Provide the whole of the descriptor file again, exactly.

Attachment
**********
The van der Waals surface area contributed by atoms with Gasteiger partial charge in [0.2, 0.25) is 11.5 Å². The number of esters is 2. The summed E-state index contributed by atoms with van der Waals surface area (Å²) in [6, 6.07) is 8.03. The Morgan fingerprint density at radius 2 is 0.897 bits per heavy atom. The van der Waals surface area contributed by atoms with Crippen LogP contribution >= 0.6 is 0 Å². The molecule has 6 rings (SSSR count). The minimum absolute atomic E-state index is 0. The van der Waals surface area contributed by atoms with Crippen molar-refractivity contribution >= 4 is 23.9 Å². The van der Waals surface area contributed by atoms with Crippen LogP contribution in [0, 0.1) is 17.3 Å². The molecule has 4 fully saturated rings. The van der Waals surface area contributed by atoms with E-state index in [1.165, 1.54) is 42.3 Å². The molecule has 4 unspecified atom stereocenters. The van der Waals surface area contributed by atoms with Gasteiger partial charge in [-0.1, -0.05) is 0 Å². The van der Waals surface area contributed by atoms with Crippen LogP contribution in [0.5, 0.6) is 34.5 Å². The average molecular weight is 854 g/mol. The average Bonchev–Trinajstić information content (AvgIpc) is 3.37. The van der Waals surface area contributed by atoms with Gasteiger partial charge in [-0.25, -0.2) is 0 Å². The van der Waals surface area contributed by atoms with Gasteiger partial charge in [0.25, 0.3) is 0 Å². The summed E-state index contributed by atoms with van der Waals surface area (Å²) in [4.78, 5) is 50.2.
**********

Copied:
The van der Waals surface area contributed by atoms with Gasteiger partial charge in [0.2, 0.25) is 11.5 Å². The number of esters is 2. The summed E-state index contributed by atoms with van der Waals surface area (Å²) in [6, 6.07) is 8.03. The Morgan fingerprint density at radius 2 is 0.897 bits per heavy atom. The van der Waals surface area contributed by atoms with Crippen LogP contribution >= 0.6 is 0 Å². The molecule has 6 rings (SSSR count). The minimum absolute atomic E-state index is 0. The van der Waals surface area contributed by atoms with Crippen molar-refractivity contribution >= 4 is 23.9 Å². The van der Waals surface area contributed by atoms with Crippen LogP contribution in [0, 0.1) is 17.3 Å². The molecule has 4 fully saturated rings. The van der Waals surface area contributed by atoms with E-state index in [1.165, 1.54) is 42.3 Å². The molecule has 4 unspecified atom stereocenters. The van der Waals surface area contributed by atoms with Gasteiger partial charge in [-0.1, -0.05) is 0 Å². The van der Waals surface area contributed by atoms with Crippen LogP contribution in [0.5, 0.6) is 34.5 Å². The average molecular weight is 854 g/mol. The average Bonchev–Trinajstić information content (AvgIpc) is 3.37. The van der Waals surface area contributed by atoms with Gasteiger partial charge in [-0.25, -0.2) is 0 Å². The van der Waals surface area contributed by atoms with Gasteiger partial charge in [0.25, 0.3) is 0 Å². The summed E-state index contributed by atoms with van der Waals surface area (Å²) in [4.78, 5) is 50.2.